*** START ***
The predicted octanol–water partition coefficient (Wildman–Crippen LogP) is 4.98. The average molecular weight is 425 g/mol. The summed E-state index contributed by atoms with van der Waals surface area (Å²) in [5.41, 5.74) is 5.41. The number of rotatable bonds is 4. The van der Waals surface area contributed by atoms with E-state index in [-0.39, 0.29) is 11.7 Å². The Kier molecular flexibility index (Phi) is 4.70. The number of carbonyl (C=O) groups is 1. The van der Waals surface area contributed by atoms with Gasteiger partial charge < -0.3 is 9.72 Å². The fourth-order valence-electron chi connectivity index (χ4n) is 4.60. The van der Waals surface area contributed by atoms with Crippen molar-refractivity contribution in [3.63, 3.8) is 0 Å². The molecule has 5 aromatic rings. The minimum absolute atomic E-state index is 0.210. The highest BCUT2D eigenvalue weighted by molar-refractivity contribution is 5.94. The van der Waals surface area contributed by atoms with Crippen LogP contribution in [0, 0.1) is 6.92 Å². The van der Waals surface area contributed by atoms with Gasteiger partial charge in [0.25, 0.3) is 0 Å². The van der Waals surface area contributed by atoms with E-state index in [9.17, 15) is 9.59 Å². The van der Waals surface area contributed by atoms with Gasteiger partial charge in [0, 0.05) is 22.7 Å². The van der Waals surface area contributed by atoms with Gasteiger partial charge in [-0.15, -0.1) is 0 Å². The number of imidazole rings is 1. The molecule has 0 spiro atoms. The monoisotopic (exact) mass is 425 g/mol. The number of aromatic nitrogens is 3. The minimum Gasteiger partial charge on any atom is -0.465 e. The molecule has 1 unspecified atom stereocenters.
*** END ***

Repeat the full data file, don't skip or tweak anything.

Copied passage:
The predicted octanol–water partition coefficient (Wildman–Crippen LogP) is 4.98. The average molecular weight is 425 g/mol. The summed E-state index contributed by atoms with van der Waals surface area (Å²) in [5.41, 5.74) is 5.41. The number of rotatable bonds is 4. The van der Waals surface area contributed by atoms with E-state index in [-0.39, 0.29) is 11.7 Å². The Kier molecular flexibility index (Phi) is 4.70. The number of carbonyl (C=O) groups is 1. The van der Waals surface area contributed by atoms with Gasteiger partial charge < -0.3 is 9.72 Å². The fourth-order valence-electron chi connectivity index (χ4n) is 4.60. The van der Waals surface area contributed by atoms with Crippen molar-refractivity contribution in [3.63, 3.8) is 0 Å². The molecule has 5 aromatic rings. The minimum absolute atomic E-state index is 0.210. The highest BCUT2D eigenvalue weighted by molar-refractivity contribution is 5.94. The van der Waals surface area contributed by atoms with Crippen LogP contribution in [0, 0.1) is 6.92 Å². The van der Waals surface area contributed by atoms with Gasteiger partial charge in [0.25, 0.3) is 0 Å². The van der Waals surface area contributed by atoms with E-state index in [9.17, 15) is 9.59 Å². The van der Waals surface area contributed by atoms with Gasteiger partial charge in [0, 0.05) is 22.7 Å². The van der Waals surface area contributed by atoms with Gasteiger partial charge in [-0.15, -0.1) is 0 Å². The number of imidazole rings is 1. The molecule has 0 spiro atoms. The monoisotopic (exact) mass is 425 g/mol. The number of aromatic nitrogens is 3. The minimum Gasteiger partial charge on any atom is -0.465 e. The molecule has 1 unspecified atom stereocenters.